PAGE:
Muddy Waters – “Tom Cat”

It confounds me that folks hated Muddy WatersElectric Mud, cuz this jam is something else, man.

(In before an even bigger music nerd than me takes me to task with paragraphs about how this album was a major departure from Waters’ classic blues cannon and a creatively bankrupt take on ’60s psychedelia or whatever.)

Muddy Waters is a pillar of American musical history. A talented guitar and harmonica player raised in the Mississippi Delta, Waters brought the blues to the north, Chicago, helping to grow and transform blues music. With his raw and soulful sound and powerful voice, Waters became one of the most talented and revered musicians of the post-war period.

Now I’ll be the first to admit that I’m not the preeminent expert when it comes to the blues legend. Most of my exposure to the man has been through hip-hop, with a generation of rappers directly and indirectly drawing inspiration from the songsmith (Of course, Redman is a huge example).

In the ’40s and ’50s Waters and his legendary band dominated in the blues and scored several radio hits. In the ’60s, Waters started branching out, and in 1968, capitalizing on the emerging electric rock craze, Waters and the psychedelic band Rotary Connection put out Electric Mud.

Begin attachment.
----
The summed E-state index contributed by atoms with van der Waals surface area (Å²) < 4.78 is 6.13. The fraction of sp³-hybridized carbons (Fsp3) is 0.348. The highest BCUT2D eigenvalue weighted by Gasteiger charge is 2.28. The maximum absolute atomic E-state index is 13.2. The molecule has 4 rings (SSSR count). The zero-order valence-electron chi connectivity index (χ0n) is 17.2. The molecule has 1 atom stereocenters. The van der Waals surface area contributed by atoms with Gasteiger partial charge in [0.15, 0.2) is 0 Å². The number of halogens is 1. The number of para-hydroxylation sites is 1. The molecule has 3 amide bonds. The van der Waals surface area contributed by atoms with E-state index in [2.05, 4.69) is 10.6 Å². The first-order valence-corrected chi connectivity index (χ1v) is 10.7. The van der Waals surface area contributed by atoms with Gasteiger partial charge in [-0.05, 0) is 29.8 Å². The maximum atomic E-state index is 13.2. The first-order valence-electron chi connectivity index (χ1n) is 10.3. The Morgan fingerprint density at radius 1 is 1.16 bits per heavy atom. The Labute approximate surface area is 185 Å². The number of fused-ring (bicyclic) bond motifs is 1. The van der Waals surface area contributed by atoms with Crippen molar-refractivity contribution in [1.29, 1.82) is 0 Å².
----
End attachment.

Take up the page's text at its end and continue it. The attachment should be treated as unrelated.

Despite Electric Mud‘s decent sales, critics and blues purists of the era tore into the album, decrying the fusion of blues and rock, and declaring that Waters pandered too much to pop music fans. The album was quickly forgotten after release, only being reassessed more recently by listeners. But of course, while blues fans wrote it off, hip-hop heads mined it extensively for samples.

But anyway, I’ve been enjoying it this week. Muddy’s singing is sly, confident, and full of body, and the band has fun going all the way out with their trippy takes on his classics like “Mannish Boy” and “Hoochie Coochie Man.”

“Tom Cat” in particular has a HOLD on me. Of course it’s familiar territory: Muddy singing to his woman, but gawwwdamn the energy that Rotary Connection brings to it! This one is so heavy and bottomless, gelling well with Muddy’s incredible voice, with the wry guitars, the wah wah petal, the tough-ass bassline, and plenty of mushrooms!

One Comment

  1. emilio
    November 20, 2021

    i always dug this album as an exchange between two genres. “Tom Cat” is a good example of the space that blues brought to psych rock, and the fluidness of psych into blues. it’s like a grittier, spacier East-West from The Paul Butterfield Blues Band.

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